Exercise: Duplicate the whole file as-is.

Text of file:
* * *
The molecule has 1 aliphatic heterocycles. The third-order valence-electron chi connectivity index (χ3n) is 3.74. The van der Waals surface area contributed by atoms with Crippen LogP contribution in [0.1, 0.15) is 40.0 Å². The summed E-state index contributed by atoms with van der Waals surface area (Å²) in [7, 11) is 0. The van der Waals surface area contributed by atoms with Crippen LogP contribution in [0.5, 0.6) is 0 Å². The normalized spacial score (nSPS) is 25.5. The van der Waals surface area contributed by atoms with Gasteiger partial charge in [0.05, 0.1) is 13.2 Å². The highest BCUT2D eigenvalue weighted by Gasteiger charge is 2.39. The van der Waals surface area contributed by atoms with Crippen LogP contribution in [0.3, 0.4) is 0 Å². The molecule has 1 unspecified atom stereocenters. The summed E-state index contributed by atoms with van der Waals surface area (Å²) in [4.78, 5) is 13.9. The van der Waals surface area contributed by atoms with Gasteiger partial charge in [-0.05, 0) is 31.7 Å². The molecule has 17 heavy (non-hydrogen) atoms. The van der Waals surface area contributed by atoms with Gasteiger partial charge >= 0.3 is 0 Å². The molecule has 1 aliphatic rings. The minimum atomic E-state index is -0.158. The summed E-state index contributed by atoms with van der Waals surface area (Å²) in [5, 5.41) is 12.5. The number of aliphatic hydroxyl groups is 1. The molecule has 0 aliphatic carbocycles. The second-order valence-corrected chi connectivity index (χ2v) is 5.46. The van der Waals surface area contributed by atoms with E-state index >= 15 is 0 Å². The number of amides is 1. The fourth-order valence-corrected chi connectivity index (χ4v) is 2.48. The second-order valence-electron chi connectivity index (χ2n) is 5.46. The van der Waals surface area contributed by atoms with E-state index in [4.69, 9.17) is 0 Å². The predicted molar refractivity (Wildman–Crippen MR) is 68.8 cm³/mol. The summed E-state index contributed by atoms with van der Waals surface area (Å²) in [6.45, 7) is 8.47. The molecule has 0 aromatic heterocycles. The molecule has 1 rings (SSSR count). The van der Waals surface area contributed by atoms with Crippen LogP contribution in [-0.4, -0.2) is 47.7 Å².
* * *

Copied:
The molecule has 1 aliphatic heterocycles. The third-order valence-electron chi connectivity index (χ3n) is 3.74. The van der Waals surface area contributed by atoms with Crippen LogP contribution in [0.1, 0.15) is 40.0 Å². The summed E-state index contributed by atoms with van der Waals surface area (Å²) in [7, 11) is 0. The van der Waals surface area contributed by atoms with Crippen LogP contribution in [0.5, 0.6) is 0 Å². The normalized spacial score (nSPS) is 25.5. The van der Waals surface area contributed by atoms with Gasteiger partial charge in [0.05, 0.1) is 13.2 Å². The highest BCUT2D eigenvalue weighted by Gasteiger charge is 2.39. The van der Waals surface area contributed by atoms with Crippen LogP contribution in [0.3, 0.4) is 0 Å². The molecule has 1 unspecified atom stereocenters. The summed E-state index contributed by atoms with van der Waals surface area (Å²) in [4.78, 5) is 13.9. The van der Waals surface area contributed by atoms with Gasteiger partial charge in [-0.05, 0) is 31.7 Å². The molecule has 17 heavy (non-hydrogen) atoms. The van der Waals surface area contributed by atoms with Gasteiger partial charge >= 0.3 is 0 Å². The molecule has 1 aliphatic rings. The minimum atomic E-state index is -0.158. The summed E-state index contributed by atoms with van der Waals surface area (Å²) in [5, 5.41) is 12.5. The number of aliphatic hydroxyl groups is 1. The molecule has 0 aliphatic carbocycles. The second-order valence-corrected chi connectivity index (χ2v) is 5.46. The van der Waals surface area contributed by atoms with E-state index >= 15 is 0 Å². The number of amides is 1. The fourth-order valence-corrected chi connectivity index (χ4v) is 2.48. The second-order valence-electron chi connectivity index (χ2n) is 5.46. The van der Waals surface area contributed by atoms with E-state index in [4.69, 9.17) is 0 Å². The predicted molar refractivity (Wildman–Crippen MR) is 68.8 cm³/mol. The summed E-state index contributed by atoms with van der Waals surface area (Å²) in [6.45, 7) is 8.47. The molecule has 0 aromatic heterocycles. The molecule has 1 rings (SSSR count). The van der Waals surface area contributed by atoms with Crippen LogP contribution in [-0.4, -0.2) is 47.7 Å².